Photo: Sunset over the mouth of the Au Train River on Au Train Bay, Lake Superior, Au Train, Michigan. © Todd D. Nystrom and Todd the Hiker, 2022.
John 19:30 – When Jesus had received the sour wine, he said, “It is finished,” and he bowed his head and gave up his spirit.
“It is finished.” The most obvious meaning of these words, and the one most likely understood by those present at the crucifixion, is that Jesus was speaking of the end of his mortal life. The Greek word translated here as “finished” is also rendered, in other New Testament passages, as “accomplished.” Given this, it seems that, while he may be acknowledging the certainty of his death, there is much deeper meaning to these words. As we contemplate these near final words of Christ, let us examine three things, who Jesus is, why he came, and what he accomplished.
Who Jesus is
As for who Jesus is, one place we can look is his own, “I AM” statements recorded throughout John’s Gospel:
John 6:35 – Jesus said to them, “I am the bread of life; whoever comes to me shall not hunger, and whoever believes in me shall never thirst.”
John 8:12 – Again Jesus spoke to them, saying, “I am the light of the world. Whoever follows me will not walk in darkness, but will have the light of life.”
John 10:9 – “I am the door. If anyone enters by me, he will be saved and will go in and out and find pasture.”
John 10:11 – “I am the good shepherd. The good shepherd lays down his life for the sheep.”
John 11:25-26 – Jesus said to her [Martha in the context of her brother, Lazarus’, death], “I am the resurrection and the life. Whoever believes in me, though he die, yet shall he live, and everyone who lives and believes in me shall never die.”
John 14:6 – Jesus said to him, “I am the way, and the truth, and the life. No one comes to the Father except through me.”
John 15:1-2 – “I am the true vine, and my Father is the vinedresser. Every branch in me that does not bear fruit he takes away, and every branch that does bear fruit he prunes, that it may bear more fruit.”
And one more place to look is the disciples’ answers to Jesus’ question in Matthew 16:13-16, “Who do people say that the Son of Man is?” And they said, “Some say John the Baptist, others say Elijah, and others Jeremiah or one of the prophets.” He [Jesus] said to them, “But who do you say that I am?” Simon Peter replied, “You are the Christ, the Son of the living God.”
If all these give us an idea of who Jesus is, let us next look at a few passages that tell us more about why he came.
Why Jesus came
Before Jesus birth, in Matthew 1:20-21, we read of the “angel of the Lord” appearing to Joseph in a dream, saying, “Joseph, son of David, do not fear to take Mary as your wife, for that which is conceived in her is from the Holy Spirit. She will bear a son, and you shall call his name Jesus, for he will save his people from their sins.”
In the first chapter of the Gospel of John, we read words of John the Baptist spoken at the beginning of Jesus earthly ministry, “Behold, the Lamb of God, who takes away the sin of the world!”
In his life Jesus himself speaks to why he has come. In Matthew 5:17-20 “Do not think that I have come to abolish the Law or the Prophets; I have not come to abolish them but to fulfill them. For truly, I say to you, until heaven and earth pass away, not an iota, not a dot, will pass from the Law until all is accomplished.”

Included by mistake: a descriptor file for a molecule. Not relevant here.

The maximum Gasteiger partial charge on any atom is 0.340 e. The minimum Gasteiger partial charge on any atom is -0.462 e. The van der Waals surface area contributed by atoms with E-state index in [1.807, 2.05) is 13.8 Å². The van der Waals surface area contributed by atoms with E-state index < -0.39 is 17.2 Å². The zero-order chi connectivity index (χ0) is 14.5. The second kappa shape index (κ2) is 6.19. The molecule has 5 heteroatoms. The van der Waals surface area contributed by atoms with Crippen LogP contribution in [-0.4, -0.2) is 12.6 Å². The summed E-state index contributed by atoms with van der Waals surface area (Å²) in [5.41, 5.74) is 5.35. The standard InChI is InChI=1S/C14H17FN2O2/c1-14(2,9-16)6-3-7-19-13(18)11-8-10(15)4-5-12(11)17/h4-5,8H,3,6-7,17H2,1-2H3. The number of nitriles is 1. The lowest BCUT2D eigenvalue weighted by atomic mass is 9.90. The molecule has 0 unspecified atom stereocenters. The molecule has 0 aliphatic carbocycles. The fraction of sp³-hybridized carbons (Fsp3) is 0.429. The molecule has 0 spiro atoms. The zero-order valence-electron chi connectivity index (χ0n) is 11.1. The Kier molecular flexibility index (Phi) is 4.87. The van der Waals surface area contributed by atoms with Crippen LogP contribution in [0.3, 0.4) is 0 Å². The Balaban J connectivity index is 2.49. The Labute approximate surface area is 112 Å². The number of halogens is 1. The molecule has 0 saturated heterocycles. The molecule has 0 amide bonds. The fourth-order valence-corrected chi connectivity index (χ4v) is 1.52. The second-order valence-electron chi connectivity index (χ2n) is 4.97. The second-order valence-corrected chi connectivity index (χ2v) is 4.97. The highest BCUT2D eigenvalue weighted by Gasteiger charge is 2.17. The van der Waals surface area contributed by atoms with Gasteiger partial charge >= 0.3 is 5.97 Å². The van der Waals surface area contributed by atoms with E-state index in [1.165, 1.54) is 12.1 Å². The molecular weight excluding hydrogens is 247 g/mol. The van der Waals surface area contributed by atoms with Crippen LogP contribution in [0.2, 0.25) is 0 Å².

And in Luke 18:31-34 he tells his disciples that, “we are going up to Jerusalem, and everything that is written about the Son of Man by the prophets will be accomplished. For he will be delivered over to the Gentiles and will be mocked and shamefully treated and spit upon. And after flogging him, they will kill him, and on the third day he will rise.” But they understood none of these things. This saying was hidden from them, and they did not grasp what was said.”
What Jesus accomplished
So just what was Jesus telling his disciples he would accomplish in the coming days? He was certainly describing his suffering and death on the cross, which they did not yet understand. But more importantly they did not yet understand that his death would be the ultimate fulfillment of all the prophecies and laws, the complete payment for the sins of the world, the perfect and final sacrifice of the spotless Lamb of God.
We have the benefit of knowing the rest of the story, the benefit of having all of scripture before us now, so we do understand what was accomplished that day by Jesus’ death on the cross of Calvary. There is so much more scripture to explore if time and space permitted, but as a conclusion, Colossians 1:15-20 gives us a nice summary of who Jesus is, why he came, and what he accomplished, “He is the image of the invisible God, the firstborn of all creation. For by him all things were created, in heaven and on earth, visible and invisible, whether thrones or dominions or rulers or authorities–all things were created through him and for him. And he is before all things, and in him all things hold together. And he is the head of the body, the church. He is the beginning, the firstborn from the dead, that in everything he might be preeminent. For in him all the fullness of God was pleased to dwell, and through him to reconcile to himself all things, whether on earth or in heaven, making peace by the blood of his cross.”
© Todd D. Nystrom and Todd the Hiker, 2023. This piece was presented as part of the North Cincinnati Community Church Good Friday service, “The Seven Last Words of Christ” on April 7th, 2023.